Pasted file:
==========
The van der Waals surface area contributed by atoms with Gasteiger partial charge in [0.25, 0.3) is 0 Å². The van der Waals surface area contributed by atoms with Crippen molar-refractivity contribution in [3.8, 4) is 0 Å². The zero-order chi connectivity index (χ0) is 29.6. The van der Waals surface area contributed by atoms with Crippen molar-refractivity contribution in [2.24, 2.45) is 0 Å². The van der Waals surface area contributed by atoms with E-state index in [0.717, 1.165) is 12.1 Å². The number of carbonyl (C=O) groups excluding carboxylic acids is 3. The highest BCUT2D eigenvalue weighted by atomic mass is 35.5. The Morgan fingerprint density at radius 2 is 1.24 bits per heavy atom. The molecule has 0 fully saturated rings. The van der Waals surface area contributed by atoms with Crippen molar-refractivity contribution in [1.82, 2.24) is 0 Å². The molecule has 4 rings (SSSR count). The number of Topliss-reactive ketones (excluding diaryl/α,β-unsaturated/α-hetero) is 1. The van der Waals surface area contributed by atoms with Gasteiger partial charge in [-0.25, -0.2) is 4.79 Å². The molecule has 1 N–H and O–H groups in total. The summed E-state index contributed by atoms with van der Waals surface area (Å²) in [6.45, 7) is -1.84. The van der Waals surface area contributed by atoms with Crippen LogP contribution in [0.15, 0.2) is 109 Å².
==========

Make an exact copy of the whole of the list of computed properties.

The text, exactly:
The van der Waals surface area contributed by atoms with Gasteiger partial charge in [0.25, 0.3) is 0 Å². The van der Waals surface area contributed by atoms with Crippen molar-refractivity contribution in [3.8, 4) is 0 Å². The zero-order chi connectivity index (χ0) is 29.6. The van der Waals surface area contributed by atoms with Crippen molar-refractivity contribution in [2.24, 2.45) is 0 Å². The van der Waals surface area contributed by atoms with E-state index in [0.717, 1.165) is 12.1 Å². The number of carbonyl (C=O) groups excluding carboxylic acids is 3. The highest BCUT2D eigenvalue weighted by atomic mass is 35.5. The Morgan fingerprint density at radius 2 is 1.24 bits per heavy atom. The molecule has 0 fully saturated rings. The van der Waals surface area contributed by atoms with Crippen molar-refractivity contribution in [1.82, 2.24) is 0 Å². The molecule has 4 rings (SSSR count). The number of Topliss-reactive ketones (excluding diaryl/α,β-unsaturated/α-hetero) is 1. The van der Waals surface area contributed by atoms with Gasteiger partial charge in [-0.25, -0.2) is 4.79 Å². The molecule has 1 N–H and O–H groups in total. The summed E-state index contributed by atoms with van der Waals surface area (Å²) in [6.45, 7) is -1.84. The van der Waals surface area contributed by atoms with Crippen LogP contribution in [0.15, 0.2) is 109 Å².